Although, in the preferred embodiment, the ferrule 280 is threadedly connected to the body portion of the fitting, as described above, the beneficial aspects of the invention will be realized by forming the body portion of the fitting and the ferrule separately and thereafter connecting them to one another in any known manner during installation onto a polymeric tube. For example, if the body portion and ferrule are each made of suitable materials, they can be welded or adhesively bonded together.

A connecting arrangement of the type shown in FIG. 9 could also be used, for example, for attaching the strands 92 of interconnected chambers to the connecting nipples 104 of the distributor 102 in FIG. 7 or to attach the strands of interconnected chambers 120 to the connecting nipples 138 and 140 of the manifold 118 of FIG. 8.

While the mechanical fitting 260 has been described in the context of its application onto a pressure vessel formed from a plurality of interconnected ellipsoidal or spherical polymeric chambers, it should be appreciated that the fitting may be applied in any context in which a mechanical fitting is attached to an end of an elastomeric tube. The dual locking swaging mechanism provided by the ferrule permits the fitting to withstand high internal pressures within the tube. For example, the dual locking swaging mechanism could be employed on the ends of gas hoses connected to conventional cannister pressure vessels, or they could be employed on air hoses used for connecting pneumatically-driven equipment to a source of compressed air.

While the invention has been described in connection with what are presently considered to be the most practical and preferred embodiments, it is to be understood that the invention is not to be limited to the disclosed embodiments, but, on the contrary, it is intended to cover various modifications and equivalent arrangements included within the spirit and scope of the appended claims. Thus, it is to be understood that variations in the particular parameters used in defining the present invention can be made without departing from the novel aspects of this invention as defined in the following claims.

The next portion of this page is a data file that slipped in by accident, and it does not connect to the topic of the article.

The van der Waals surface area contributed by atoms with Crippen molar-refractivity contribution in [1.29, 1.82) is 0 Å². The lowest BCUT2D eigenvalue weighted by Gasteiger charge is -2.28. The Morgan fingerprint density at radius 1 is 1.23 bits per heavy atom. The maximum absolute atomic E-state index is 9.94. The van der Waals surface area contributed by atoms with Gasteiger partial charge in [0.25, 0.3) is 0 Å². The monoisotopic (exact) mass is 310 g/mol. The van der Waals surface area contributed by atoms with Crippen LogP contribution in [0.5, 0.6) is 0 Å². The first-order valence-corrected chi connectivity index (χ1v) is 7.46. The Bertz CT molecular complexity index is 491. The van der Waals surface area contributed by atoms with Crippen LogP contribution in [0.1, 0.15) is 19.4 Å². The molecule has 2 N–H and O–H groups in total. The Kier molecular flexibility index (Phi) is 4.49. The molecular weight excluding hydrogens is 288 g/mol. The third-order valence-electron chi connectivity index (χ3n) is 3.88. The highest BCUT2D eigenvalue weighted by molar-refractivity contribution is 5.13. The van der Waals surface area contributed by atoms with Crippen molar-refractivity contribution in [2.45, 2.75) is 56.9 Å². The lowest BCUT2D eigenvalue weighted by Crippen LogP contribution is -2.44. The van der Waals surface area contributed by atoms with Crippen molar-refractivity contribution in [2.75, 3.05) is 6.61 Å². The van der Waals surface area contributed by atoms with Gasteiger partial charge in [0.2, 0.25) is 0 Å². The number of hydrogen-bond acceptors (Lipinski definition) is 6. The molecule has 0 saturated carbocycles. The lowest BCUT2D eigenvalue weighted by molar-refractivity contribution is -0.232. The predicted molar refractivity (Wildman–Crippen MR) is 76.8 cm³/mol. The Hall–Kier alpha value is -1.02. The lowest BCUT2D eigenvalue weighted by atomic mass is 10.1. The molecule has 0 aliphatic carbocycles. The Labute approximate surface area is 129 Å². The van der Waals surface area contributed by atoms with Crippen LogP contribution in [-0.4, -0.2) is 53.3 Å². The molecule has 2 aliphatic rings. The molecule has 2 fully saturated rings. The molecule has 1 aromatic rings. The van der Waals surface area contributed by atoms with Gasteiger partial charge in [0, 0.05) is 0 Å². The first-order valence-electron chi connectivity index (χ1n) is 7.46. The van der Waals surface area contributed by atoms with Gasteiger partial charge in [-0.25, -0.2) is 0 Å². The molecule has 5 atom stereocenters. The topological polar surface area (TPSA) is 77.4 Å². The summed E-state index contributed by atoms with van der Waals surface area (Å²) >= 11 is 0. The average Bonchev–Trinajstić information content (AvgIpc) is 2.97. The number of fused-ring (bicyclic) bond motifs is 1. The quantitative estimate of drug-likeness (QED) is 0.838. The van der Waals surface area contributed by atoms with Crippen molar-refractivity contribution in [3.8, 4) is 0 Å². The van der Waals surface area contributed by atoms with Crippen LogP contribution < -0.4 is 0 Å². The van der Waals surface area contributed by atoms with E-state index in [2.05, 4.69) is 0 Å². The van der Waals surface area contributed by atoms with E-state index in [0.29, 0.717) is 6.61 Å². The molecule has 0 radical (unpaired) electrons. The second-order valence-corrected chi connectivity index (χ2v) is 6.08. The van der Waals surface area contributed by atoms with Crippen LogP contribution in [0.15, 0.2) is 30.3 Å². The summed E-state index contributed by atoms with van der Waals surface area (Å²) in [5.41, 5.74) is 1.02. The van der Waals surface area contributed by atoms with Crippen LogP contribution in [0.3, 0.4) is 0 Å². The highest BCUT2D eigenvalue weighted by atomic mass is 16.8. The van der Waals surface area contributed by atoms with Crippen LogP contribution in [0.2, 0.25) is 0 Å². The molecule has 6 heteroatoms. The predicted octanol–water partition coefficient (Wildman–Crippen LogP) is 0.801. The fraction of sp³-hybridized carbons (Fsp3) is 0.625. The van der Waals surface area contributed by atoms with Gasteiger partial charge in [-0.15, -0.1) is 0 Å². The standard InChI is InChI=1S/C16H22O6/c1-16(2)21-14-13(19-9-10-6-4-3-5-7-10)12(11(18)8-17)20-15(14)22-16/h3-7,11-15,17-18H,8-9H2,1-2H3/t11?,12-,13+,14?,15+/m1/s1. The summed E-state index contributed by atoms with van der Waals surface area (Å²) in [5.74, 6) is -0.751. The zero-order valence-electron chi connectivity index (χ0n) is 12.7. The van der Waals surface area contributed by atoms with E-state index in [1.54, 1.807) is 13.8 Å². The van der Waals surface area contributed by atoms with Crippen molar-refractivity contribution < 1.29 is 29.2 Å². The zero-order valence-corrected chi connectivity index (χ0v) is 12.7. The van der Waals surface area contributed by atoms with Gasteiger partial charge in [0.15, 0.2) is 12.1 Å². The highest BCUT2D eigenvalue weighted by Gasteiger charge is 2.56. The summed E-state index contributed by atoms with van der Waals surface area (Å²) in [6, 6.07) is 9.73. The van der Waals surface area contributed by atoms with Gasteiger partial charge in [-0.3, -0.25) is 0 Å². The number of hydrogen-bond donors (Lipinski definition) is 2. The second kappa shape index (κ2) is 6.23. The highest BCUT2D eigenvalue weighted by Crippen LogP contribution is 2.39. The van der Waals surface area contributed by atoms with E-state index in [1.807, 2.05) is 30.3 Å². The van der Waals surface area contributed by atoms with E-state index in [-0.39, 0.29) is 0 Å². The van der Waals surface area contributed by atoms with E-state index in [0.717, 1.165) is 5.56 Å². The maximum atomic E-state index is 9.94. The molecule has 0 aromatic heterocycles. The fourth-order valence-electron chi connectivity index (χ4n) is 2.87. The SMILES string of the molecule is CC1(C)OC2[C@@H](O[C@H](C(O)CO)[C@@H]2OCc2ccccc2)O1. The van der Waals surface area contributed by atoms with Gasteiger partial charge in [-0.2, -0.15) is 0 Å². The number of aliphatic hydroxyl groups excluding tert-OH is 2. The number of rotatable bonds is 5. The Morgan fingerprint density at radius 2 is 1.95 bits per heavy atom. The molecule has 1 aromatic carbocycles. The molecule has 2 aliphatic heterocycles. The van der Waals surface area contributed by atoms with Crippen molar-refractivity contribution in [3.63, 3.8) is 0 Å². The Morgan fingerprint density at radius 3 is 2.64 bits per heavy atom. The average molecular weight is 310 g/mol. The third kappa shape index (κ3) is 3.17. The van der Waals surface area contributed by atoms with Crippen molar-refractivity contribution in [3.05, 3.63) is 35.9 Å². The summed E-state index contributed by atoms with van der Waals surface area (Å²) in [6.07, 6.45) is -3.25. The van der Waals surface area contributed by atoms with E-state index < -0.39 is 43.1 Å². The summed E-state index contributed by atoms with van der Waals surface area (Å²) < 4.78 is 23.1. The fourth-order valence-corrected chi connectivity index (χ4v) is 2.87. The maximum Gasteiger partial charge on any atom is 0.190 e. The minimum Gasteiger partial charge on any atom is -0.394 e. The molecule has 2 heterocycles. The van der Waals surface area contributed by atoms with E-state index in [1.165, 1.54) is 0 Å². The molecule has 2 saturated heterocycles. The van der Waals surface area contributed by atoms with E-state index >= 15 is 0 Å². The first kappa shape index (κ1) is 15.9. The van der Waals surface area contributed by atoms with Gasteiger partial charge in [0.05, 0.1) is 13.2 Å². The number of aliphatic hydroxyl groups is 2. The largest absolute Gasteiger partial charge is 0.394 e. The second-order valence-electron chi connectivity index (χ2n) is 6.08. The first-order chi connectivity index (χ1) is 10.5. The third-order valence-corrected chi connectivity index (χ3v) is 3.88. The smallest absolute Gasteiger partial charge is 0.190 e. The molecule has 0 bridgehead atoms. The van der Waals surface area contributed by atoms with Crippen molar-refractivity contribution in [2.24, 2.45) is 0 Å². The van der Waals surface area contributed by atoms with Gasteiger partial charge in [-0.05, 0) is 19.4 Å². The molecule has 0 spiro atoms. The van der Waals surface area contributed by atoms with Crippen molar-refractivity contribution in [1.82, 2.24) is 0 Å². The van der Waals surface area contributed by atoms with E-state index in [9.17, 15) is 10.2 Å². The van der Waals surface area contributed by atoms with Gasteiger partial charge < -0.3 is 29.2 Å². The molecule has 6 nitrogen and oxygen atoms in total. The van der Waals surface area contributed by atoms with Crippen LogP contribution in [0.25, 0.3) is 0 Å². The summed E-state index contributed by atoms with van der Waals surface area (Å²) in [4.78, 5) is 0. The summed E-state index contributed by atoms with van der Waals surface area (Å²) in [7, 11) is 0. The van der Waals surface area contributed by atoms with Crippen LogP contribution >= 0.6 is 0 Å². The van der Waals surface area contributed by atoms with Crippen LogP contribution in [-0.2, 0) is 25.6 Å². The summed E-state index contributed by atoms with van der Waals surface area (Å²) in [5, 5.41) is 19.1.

Patent Citations
Cited PatentFiling datePublication dateApplicantTitle
US601591 *Jul 3, 1897Mar 29, 1898 Howard b
US724129Mar 27, 1902Mar 31, 1903George H F SchraderMethod of ferruling hose and product thereof.
US771801Mar 25, 1903Oct 11, 1904william e AndrewSmoke-protector.
US1288857Jun 7, 1918Dec 24, 1918Lewis FarrLife-preserver.
US1348708Jun 26, 1919Aug 3, 1920Garland Edward EStemless self-closing valve for high-pressure tanks
US1410405May 13, 1920Mar 21, 1922Johnson Anton RHose connection
US1588606Jan 25, 1926Jun 15, 1926Oden John MMethod of making coupling sleeves
US1745785Mar 4, 1927Feb 4, 1930Air ReductionPressure regulator
US1778244May 22, 1926Oct 14, 1930Goodrich Co B FMethod of making hose couplings
US1786489 *Mar 28, 1925Dec 30, 1930R C HuppHose coupling
US1901088Oct 6, 1930Mar 14, 1933Wagner Electric CorpMethod of making hose connections
US2319024Jun 26, 1941May 11, 1943Wehringer Herman HHose coupling
US2376353Jun 28, 1941May 22, 1945Specialties Dev CorpContainer gauge
US2380372Sep 28, 1942Jul 31, 1945Edward D AndrewsPortable container for compressed gases
US2430921Jul 3, 1943Nov 18, 1947Leo EdelmannMethod of making hose couplings
US2524052Sep 23, 1946Oct 3, 1950Specialties Dev CorpValve
US2531700Jan 7, 1949Nov 28, 1950Resistoflex CorpPolyvinyl alcohol compositions containing corrosion inhibitor
US2540113Feb 18, 1944Feb 6, 1951Parker Appliance CoTwo-piece hose coupling
US2764430 *Jul 17, 1953Sep 25, 1956Maeward Couplings IncSwivel coupling for tubing and hose
US2771069Nov 7, 1951Nov 20, 1956Charlotte M BaronRocking bed structure and synchronized respirator
US2814291Apr 25, 1952Nov 26, 1957Bendix Aviat CorpRespiratory apparatus